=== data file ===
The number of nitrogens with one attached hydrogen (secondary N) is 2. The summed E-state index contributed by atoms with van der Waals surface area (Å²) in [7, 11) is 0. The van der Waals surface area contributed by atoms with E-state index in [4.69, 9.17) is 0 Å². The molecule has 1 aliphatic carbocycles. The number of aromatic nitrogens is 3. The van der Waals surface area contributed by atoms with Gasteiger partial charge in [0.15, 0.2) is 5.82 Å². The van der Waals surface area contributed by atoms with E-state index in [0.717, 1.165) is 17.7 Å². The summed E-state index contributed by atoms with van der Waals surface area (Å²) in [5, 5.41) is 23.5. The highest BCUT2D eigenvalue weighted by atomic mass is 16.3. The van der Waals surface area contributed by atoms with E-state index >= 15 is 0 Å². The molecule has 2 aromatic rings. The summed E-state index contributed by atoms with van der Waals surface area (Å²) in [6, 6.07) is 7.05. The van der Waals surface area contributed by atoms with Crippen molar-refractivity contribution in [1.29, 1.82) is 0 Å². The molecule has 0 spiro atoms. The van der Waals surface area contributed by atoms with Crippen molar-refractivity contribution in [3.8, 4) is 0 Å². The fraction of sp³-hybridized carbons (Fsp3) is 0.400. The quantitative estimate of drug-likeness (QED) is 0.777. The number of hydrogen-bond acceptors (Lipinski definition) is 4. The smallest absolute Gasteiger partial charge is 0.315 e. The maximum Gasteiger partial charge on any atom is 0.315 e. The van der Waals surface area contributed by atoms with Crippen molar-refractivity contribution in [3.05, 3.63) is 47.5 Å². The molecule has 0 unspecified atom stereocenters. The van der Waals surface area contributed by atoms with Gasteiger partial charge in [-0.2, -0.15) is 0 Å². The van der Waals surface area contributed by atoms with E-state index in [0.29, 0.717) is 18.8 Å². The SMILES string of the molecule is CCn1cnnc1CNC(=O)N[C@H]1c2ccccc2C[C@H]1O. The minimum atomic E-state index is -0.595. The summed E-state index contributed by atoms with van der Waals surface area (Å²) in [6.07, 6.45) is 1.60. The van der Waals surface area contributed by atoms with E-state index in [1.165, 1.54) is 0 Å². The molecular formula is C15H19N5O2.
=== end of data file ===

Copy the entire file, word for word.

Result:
The number of nitrogens with one attached hydrogen (secondary N) is 2. The summed E-state index contributed by atoms with van der Waals surface area (Å²) in [7, 11) is 0. The van der Waals surface area contributed by atoms with E-state index in [4.69, 9.17) is 0 Å². The molecule has 1 aliphatic carbocycles. The number of aromatic nitrogens is 3. The van der Waals surface area contributed by atoms with Gasteiger partial charge in [0.15, 0.2) is 5.82 Å². The van der Waals surface area contributed by atoms with E-state index in [0.717, 1.165) is 17.7 Å². The summed E-state index contributed by atoms with van der Waals surface area (Å²) in [5, 5.41) is 23.5. The highest BCUT2D eigenvalue weighted by atomic mass is 16.3. The van der Waals surface area contributed by atoms with E-state index >= 15 is 0 Å². The molecule has 2 aromatic rings. The summed E-state index contributed by atoms with van der Waals surface area (Å²) in [6, 6.07) is 7.05. The van der Waals surface area contributed by atoms with Crippen molar-refractivity contribution in [1.29, 1.82) is 0 Å². The molecule has 0 spiro atoms. The van der Waals surface area contributed by atoms with Crippen molar-refractivity contribution in [3.8, 4) is 0 Å². The fraction of sp³-hybridized carbons (Fsp3) is 0.400. The quantitative estimate of drug-likeness (QED) is 0.777. The number of hydrogen-bond acceptors (Lipinski definition) is 4. The smallest absolute Gasteiger partial charge is 0.315 e. The maximum Gasteiger partial charge on any atom is 0.315 e. The van der Waals surface area contributed by atoms with Crippen molar-refractivity contribution in [3.05, 3.63) is 47.5 Å². The molecule has 0 unspecified atom stereocenters. The van der Waals surface area contributed by atoms with Gasteiger partial charge in [-0.2, -0.15) is 0 Å². The van der Waals surface area contributed by atoms with E-state index in [0.29, 0.717) is 18.8 Å². The SMILES string of the molecule is CCn1cnnc1CNC(=O)N[C@H]1c2ccccc2C[C@H]1O. The minimum atomic E-state index is -0.595. The summed E-state index contributed by atoms with van der Waals surface area (Å²) in [6.07, 6.45) is 1.60. The van der Waals surface area contributed by atoms with E-state index in [1.165, 1.54) is 0 Å². The molecular formula is C15H19N5O2.